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Comment: Re:I wonder how much we can trust it (Score 4, Insightful) 68

by DaHat (#48138331) Attached to: Tiny Wireless Device Offers Tor Anonymity

How do you determine that the checksum hasn't been modified in transit?

You could always audit the code yourself and compile it as well... but are you sure your compiler doesn't have any backdoors which might inject evil code just for something like this?

The bugger about paranoia... is you never know if you are sufficiently paranoid.

Comment: Re:but but but.... (Score -1, Troll) 172

by DaHat (#48048313) Attached to: New OS X Backdoor Malware Roping Macs Into Botnet

It's not just Steve.

A few years back I indulged my then girlfriend (now wife) by joining her at an Apple Store to have them try to sell her on a MacBook (vs a PC).

During the pitch she asked about if she would need any anti-virus software for the machine and was told simply "No, Macs don't get PC viruses"

(Yes the statement is technically true, it does not answer her question nor provide an accurate reflection of the need for anti-virus/malware software even on a Mac).

Despite my jaw dropping in utter disbelief to the answer I had just heard, she later commented how surprised I was that I could keep my mouth shut during such nonsense.

Comment: Re:Drones are cost effective? (Score 1) 208

by DaHat (#47996483) Attached to: Drones Reveal Widespread Tax Evasion In Argentina

*banging head on wall with everybody calling these things 'drones'*

Not just any aeriel photography... manned vs not.

This is simply a modern and more cost effective way of doing what has been done for ages.

It used to be you'd pay someone (for their time & fuel) to fly a manned helicopter or airplane over a given area and have to deal with possibly remote takeoff/landing locations as well as noise over your target... now you simply pay a guy with a van to park on a public street, launch a UAV and fly it over the target area.

Far easier & far cheaper.

Comment: Re:Wrong Title (Score 1) 499

by DaHat (#47877125) Attached to: Researcher Fired At NSF After Government Questions Her Role As 1980s Activist

You know, the really pathetic thing about what you just said is that I've never illegally downloaded music or movies, and never cheated on my partner.

Care to cite where I accused you of any such thing?

And you're seriously saying that will get flagged as a lie and make me untrustworthy?

Depends on what else they know... either based on their own info or that which is said about you by others and the credibility of those statements.

Let me tell you this right now ... the people screening based on those things are morons unless they actually have proof to the contrary.

Oh? And you've been on the receiving end of such Q's and know their mental processes? I haven't... so I can't say either way.

Because unless you have evidence, assuming everyone who answers no to those questions is lying is completely idiotic. Because, not everybody has done those things, and if you have no evidence suggesting otherwise is just being an asshole.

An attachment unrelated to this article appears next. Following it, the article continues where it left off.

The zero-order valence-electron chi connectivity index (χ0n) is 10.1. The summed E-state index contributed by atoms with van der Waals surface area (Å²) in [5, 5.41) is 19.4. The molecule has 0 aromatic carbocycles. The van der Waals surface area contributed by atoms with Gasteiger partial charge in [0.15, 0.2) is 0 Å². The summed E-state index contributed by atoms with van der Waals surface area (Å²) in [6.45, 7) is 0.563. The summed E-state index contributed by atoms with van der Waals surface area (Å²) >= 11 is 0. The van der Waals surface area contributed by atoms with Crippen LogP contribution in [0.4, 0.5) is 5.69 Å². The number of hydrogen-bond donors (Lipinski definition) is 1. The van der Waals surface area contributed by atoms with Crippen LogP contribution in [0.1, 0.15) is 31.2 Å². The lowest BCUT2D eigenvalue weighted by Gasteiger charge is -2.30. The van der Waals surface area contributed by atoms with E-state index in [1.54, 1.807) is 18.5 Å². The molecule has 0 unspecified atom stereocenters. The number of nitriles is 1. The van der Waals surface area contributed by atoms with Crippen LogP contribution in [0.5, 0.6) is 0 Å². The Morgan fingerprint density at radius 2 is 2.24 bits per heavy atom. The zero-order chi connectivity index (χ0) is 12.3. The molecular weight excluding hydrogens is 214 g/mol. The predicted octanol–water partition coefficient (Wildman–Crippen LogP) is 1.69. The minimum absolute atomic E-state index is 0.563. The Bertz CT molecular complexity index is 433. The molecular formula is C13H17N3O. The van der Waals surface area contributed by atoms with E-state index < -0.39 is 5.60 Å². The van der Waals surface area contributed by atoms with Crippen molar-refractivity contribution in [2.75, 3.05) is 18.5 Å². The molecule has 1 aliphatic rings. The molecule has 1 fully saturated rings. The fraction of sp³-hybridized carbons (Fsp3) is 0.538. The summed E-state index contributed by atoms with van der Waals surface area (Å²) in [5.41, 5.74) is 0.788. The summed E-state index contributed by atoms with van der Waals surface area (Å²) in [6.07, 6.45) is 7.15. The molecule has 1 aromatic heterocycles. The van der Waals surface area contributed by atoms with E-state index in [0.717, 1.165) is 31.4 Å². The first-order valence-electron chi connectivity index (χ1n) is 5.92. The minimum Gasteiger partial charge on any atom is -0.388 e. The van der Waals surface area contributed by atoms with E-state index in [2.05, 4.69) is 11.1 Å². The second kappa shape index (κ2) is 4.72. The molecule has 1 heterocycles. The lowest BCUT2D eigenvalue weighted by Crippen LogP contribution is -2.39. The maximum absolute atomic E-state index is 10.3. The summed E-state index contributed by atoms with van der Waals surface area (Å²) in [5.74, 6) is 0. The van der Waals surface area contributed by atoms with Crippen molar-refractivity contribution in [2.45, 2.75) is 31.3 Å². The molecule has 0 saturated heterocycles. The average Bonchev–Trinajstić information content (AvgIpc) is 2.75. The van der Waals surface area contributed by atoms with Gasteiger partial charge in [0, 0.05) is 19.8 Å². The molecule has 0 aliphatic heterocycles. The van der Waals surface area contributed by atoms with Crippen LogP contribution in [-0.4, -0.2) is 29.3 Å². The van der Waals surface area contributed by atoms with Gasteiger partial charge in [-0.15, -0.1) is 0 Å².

No where did I say answering no would get you flagged as a liar... I said that depending on the circumstances they it will raising a flag that they may not be the most trustworthy. Key word in that sentence *may*. Further investigation may be required. Maybe they've honestly never used Napster back in the day and instead has a rather lengthy iTunes purchase history?

A broader thing is you seem to thinks such a background check has the same level of evidence & burden of proof as a court does in a criminal trial. It does not.

I increasingly believe the people who do security screenings don't give an actual damn about the truth, just their own interpretations of reality.

Very true at the airport, when it comes to security clearances... it depends on who is doing the vetting and to what degree they are doing it (based on the degree of clearance being sought).

Comment: Re:Wrong Title (Score 2) 499

by DaHat (#47876829) Attached to: Researcher Fired At NSF After Government Questions Her Role As 1980s Activist

It's not about answering yes or no. It's about disclosure.

Exactly, but let me add... these background checks aren't so much about checking as to if you've lead a boring and uncompromised life... but more about gauging your integrity with regards to honesty and ability to be blackmailed.

Example: An old college of mine is now a feeder to a couple of government agencies which give out a few scholarships each year... which in turn require a background check. One of the questions that screws up most kids is "Have you ever illegally downloaded any music or movies from the internet?" (or something to that effect).

Most kids put "no"... not wanting to admit wrong doing... but by doing so end up raising a flag that they may not be the most trustworthy as it's rather unlikely given their age and background (those applying for these scholarships).

Ditto for Q's regarding fidelity. If you've been unfaithful and your spouse doesn't know, it can be used against you (ie "Give me a copy of the blueprints or... I'll tell your wife and the rest of your family that you cheated on them... with another man."

Comment: Re:I don't see how MS can comply (Score 1) 123

by DaHat (#47872963) Attached to: Microsoft Agrees To Contempt Order So It Can Appeal Email Privacy Case

You can't deliberate engage in activities to make it more expensive or complex for law enforcement to search subpoenaed records.

That's not quite accurate.

If the intent is to make it more difficult... then you best not have any evidence that it was done deliberately then you will be in for a world of pain.

If however it is part of your normal business processes and as a side effect it makes law enforcement's job harder... that is still perfectly legal.

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